There was a long silence, in which we both tried to think of ways in which three cubic metres of unfilled hampers could be made to look full without resorting to wads of screwed-up newspaper. I think Mr D will be using the usual company next year.

Other updates: I have decided to write a children's book! I tried a novel earlier this year, but used up all my ideas after one page. Thought a children's one might be easier – the print is bigger, for starters.

Thursday, December 06, 2007


Today, Dear Readers, you have a special treat - a maths quiz courtesy of another Dear Reader, who I shall call 'Miss Maths';

Metro reports Gilda Kirkpatrick's husband is 43 years her senior.

But in another article they report she is 33 and he is 79.

Now, 79 less 33 is 46 years.

Question: Is Gilda K. shaving a few years off???

A tricky quiz, Miss Maths. Could it be that socialites age in dog-years - one year for every seven human-years? Hmmm.

Wednesday, December 05, 2007


From my observations – these are things to have or do in the city.

Tiny cakes and sandwiches; The afternoon tea is back! Somehow more leisurely than lunch – at three o'clock the day is practically over anyway. Dust off the bone china.

Long Island Iced Tea: Have one at Mea Culpa – the emphasis on one. A local bar-fly claimed his record was six – which I thought far from impressive, but after two my head fell off and rolled around the floor, so now think any more than three of these a death-defying stunt.

Rolls Royce; The city is positively teeming with these stately machines. How delicious!

Orange tan; I'm passing on this one. Think I’d rather go the natural way and get melanomas.*

Shoes on the side of the motorway; How and why do so many solitary shoes end up on the side of the road? Do people drive with one foot out the window? Is hurling one’s heels from a moving vehicle a substitute for using indicators? I have no idea.

Is this Roadside Shoe Phenomenon is a New Zealand-wide thing? Has it gone global?

*I've never claimed to be a role-model to anyone.

Tuesday, December 04, 2007


When I arrived, she answered the door wearing a bikini and a fur jacket. I thought it a brilliant look – like something from a '70s Helmut Newton Vogue shoot, but she had been crying, and her nose was quite red, which ruined the effect.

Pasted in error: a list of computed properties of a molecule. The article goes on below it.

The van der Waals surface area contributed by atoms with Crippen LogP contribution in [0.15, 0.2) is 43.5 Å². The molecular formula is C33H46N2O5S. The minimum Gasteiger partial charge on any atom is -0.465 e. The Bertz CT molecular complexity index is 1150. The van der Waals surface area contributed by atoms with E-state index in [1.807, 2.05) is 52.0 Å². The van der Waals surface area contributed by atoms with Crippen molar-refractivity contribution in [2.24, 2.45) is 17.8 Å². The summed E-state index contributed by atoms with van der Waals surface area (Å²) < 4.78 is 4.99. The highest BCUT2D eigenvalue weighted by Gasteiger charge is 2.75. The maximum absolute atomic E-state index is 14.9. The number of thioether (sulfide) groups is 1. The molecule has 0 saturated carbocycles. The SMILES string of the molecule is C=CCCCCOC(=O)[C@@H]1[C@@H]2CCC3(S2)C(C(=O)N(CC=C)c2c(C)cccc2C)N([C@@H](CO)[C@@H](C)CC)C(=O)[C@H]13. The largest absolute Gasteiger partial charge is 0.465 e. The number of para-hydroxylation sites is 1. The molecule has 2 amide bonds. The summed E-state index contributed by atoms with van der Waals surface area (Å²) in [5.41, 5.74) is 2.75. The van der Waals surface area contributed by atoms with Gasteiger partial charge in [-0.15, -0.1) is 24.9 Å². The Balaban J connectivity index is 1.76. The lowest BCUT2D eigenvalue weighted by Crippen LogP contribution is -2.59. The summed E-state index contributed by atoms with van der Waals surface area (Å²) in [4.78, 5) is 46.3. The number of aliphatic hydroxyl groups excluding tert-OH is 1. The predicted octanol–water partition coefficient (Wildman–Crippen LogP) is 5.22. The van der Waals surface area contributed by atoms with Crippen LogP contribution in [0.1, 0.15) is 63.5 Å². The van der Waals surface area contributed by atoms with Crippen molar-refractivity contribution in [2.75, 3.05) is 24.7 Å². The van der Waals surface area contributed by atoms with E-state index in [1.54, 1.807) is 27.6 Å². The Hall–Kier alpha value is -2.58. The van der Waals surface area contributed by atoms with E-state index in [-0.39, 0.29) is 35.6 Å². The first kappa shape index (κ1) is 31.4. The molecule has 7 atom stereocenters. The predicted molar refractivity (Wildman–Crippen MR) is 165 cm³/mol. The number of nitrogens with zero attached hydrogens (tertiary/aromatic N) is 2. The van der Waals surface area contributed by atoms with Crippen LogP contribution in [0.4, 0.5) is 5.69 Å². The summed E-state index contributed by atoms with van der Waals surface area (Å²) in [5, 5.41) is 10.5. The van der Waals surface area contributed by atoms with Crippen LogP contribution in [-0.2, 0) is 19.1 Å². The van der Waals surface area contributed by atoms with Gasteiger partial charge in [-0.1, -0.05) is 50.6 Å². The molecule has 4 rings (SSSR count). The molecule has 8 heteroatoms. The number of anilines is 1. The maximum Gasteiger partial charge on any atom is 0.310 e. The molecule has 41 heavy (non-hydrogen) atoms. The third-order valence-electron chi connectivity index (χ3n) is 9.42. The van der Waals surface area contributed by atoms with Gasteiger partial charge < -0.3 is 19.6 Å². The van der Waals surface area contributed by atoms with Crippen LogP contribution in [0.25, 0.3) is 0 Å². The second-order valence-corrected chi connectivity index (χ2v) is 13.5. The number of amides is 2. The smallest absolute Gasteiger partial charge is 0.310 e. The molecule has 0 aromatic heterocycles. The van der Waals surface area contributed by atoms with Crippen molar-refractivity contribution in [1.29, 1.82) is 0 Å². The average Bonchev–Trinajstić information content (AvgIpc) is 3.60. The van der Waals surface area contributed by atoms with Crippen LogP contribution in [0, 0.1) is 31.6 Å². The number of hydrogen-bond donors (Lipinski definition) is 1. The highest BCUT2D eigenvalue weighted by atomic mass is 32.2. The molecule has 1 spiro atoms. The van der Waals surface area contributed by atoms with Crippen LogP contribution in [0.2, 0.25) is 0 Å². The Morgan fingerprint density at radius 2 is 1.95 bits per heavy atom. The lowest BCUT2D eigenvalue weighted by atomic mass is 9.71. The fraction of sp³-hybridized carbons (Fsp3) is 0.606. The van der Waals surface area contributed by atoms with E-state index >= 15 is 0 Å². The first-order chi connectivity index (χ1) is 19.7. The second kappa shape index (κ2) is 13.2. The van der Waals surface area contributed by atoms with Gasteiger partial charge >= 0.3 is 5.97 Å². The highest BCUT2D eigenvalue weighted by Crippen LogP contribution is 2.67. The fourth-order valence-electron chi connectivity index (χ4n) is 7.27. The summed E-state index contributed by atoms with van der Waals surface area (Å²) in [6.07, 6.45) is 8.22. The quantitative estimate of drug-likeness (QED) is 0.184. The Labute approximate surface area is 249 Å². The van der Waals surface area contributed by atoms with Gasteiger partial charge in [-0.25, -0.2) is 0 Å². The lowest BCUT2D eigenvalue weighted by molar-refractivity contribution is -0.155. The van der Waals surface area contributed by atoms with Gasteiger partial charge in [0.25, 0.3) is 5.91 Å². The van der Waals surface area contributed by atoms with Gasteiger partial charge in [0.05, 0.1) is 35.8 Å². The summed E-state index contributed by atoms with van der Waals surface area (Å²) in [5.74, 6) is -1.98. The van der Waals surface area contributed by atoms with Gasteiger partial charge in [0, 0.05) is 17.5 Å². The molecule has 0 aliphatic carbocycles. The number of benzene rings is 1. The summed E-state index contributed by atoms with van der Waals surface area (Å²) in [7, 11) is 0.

She had a drink in one hand, and from her effusive greeting, it was clearly not her first. She wasn’t happy – her husband wanted to go to the company Christmas 'do' alone – she had insisted on going, but he had hidden a change of clothes in his car, and not come back to get her.

We went and sat by her lap-pool.

This is my opportunity to say I HATE lap-pools. Yes – I know how very trendy (voice soused in disdain) they are but they look like miserable pools for people who can’t afford or lack sufficient room for a proper one. Don't tell me how much they cost – I don't care. They look cheap.

In my mind, a pool is for splashing about aimlessly in or basking next to – neither of which can be done satisfactorily in something designed for swimming straight lines.

Lap-pools stingily allow nothing but exercise, not relaxation or fun.

Stingy, tomfoolery-free zone

How could one have a cocktail-party around a lap-pool? Drunken tomfoolery, which full-size pools encourage, would be limited to no more than two guests at a time. I suppose one could draw up a roster, or insist that everyone lines up for their tomfoolery in an orderly fashion.

Infinity pools! Another pool type that annoys me. Amazing in the right location where the end of the pool overlooks ocean, which makes the pool look endless – hence the name INFINITY.

Infinity pool - good

Some don’t get the 'infinity' concept at all, and build one with a sordid view of a back lawn.

Infinity pool - fucking useless

In this case the only 'infinity' is the measure of their owners unmoderated doltness. Infinity pools MUST have an unimpeded view of an open body of water or it's NOT A FUCKING INFINITY POOL.

Roar moan wail. I have a hangover. A rant about pools. That is it for today.